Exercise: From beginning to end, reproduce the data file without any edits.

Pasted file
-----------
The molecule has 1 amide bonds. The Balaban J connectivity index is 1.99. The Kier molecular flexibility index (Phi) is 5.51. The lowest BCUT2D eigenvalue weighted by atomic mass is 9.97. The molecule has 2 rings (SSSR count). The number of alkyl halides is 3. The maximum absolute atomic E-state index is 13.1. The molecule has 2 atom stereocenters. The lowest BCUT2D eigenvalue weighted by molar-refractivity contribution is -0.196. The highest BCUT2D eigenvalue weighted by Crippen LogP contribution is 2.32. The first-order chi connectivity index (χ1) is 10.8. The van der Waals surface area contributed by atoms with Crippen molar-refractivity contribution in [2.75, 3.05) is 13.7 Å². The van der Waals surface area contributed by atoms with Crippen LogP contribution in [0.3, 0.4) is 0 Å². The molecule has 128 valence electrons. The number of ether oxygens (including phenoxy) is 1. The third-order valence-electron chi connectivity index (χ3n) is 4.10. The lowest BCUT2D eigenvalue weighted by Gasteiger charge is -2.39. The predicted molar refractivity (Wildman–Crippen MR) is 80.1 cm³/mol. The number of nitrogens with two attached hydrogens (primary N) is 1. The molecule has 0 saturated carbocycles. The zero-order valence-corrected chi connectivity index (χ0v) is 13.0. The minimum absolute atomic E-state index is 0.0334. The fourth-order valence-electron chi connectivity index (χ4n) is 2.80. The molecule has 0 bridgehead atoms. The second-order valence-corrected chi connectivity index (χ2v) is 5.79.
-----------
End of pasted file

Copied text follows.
The molecule has 1 amide bonds. The Balaban J connectivity index is 1.99. The Kier molecular flexibility index (Phi) is 5.51. The lowest BCUT2D eigenvalue weighted by atomic mass is 9.97. The molecule has 2 rings (SSSR count). The number of alkyl halides is 3. The maximum absolute atomic E-state index is 13.1. The molecule has 2 atom stereocenters. The lowest BCUT2D eigenvalue weighted by molar-refractivity contribution is -0.196. The highest BCUT2D eigenvalue weighted by Crippen LogP contribution is 2.32. The first-order chi connectivity index (χ1) is 10.8. The van der Waals surface area contributed by atoms with Crippen molar-refractivity contribution in [2.75, 3.05) is 13.7 Å². The van der Waals surface area contributed by atoms with Crippen LogP contribution in [0.3, 0.4) is 0 Å². The molecule has 128 valence electrons. The number of ether oxygens (including phenoxy) is 1. The third-order valence-electron chi connectivity index (χ3n) is 4.10. The lowest BCUT2D eigenvalue weighted by Gasteiger charge is -2.39. The predicted molar refractivity (Wildman–Crippen MR) is 80.1 cm³/mol. The number of nitrogens with two attached hydrogens (primary N) is 1. The molecule has 0 saturated carbocycles. The zero-order valence-corrected chi connectivity index (χ0v) is 13.0. The minimum absolute atomic E-state index is 0.0334. The fourth-order valence-electron chi connectivity index (χ4n) is 2.80. The molecule has 0 bridgehead atoms. The second-order valence-corrected chi connectivity index (χ2v) is 5.79.